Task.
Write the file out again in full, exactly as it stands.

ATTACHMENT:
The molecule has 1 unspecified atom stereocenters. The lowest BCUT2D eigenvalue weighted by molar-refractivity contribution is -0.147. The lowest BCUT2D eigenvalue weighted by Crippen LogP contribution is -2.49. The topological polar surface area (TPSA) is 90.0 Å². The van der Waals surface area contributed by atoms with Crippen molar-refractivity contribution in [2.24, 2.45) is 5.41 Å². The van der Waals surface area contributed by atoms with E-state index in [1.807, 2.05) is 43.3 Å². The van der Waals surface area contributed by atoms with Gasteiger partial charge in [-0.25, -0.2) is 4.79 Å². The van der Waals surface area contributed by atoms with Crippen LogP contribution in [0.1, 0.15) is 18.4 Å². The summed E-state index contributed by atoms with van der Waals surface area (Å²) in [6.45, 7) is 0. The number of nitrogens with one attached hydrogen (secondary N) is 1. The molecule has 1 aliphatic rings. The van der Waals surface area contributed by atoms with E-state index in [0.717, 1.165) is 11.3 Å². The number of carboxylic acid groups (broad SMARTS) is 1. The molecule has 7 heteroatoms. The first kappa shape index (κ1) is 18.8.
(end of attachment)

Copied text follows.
The molecule has 1 unspecified atom stereocenters. The lowest BCUT2D eigenvalue weighted by molar-refractivity contribution is -0.147. The lowest BCUT2D eigenvalue weighted by Crippen LogP contribution is -2.49. The topological polar surface area (TPSA) is 90.0 Å². The van der Waals surface area contributed by atoms with Crippen molar-refractivity contribution in [2.24, 2.45) is 5.41 Å². The van der Waals surface area contributed by atoms with E-state index in [1.807, 2.05) is 43.3 Å². The van der Waals surface area contributed by atoms with Gasteiger partial charge in [-0.25, -0.2) is 4.79 Å². The van der Waals surface area contributed by atoms with Crippen LogP contribution in [0.1, 0.15) is 18.4 Å². The summed E-state index contributed by atoms with van der Waals surface area (Å²) in [6.45, 7) is 0. The number of nitrogens with one attached hydrogen (secondary N) is 1. The molecule has 1 aliphatic rings. The van der Waals surface area contributed by atoms with E-state index in [0.717, 1.165) is 11.3 Å². The number of carboxylic acid groups (broad SMARTS) is 1. The molecule has 7 heteroatoms. The first kappa shape index (κ1) is 18.8.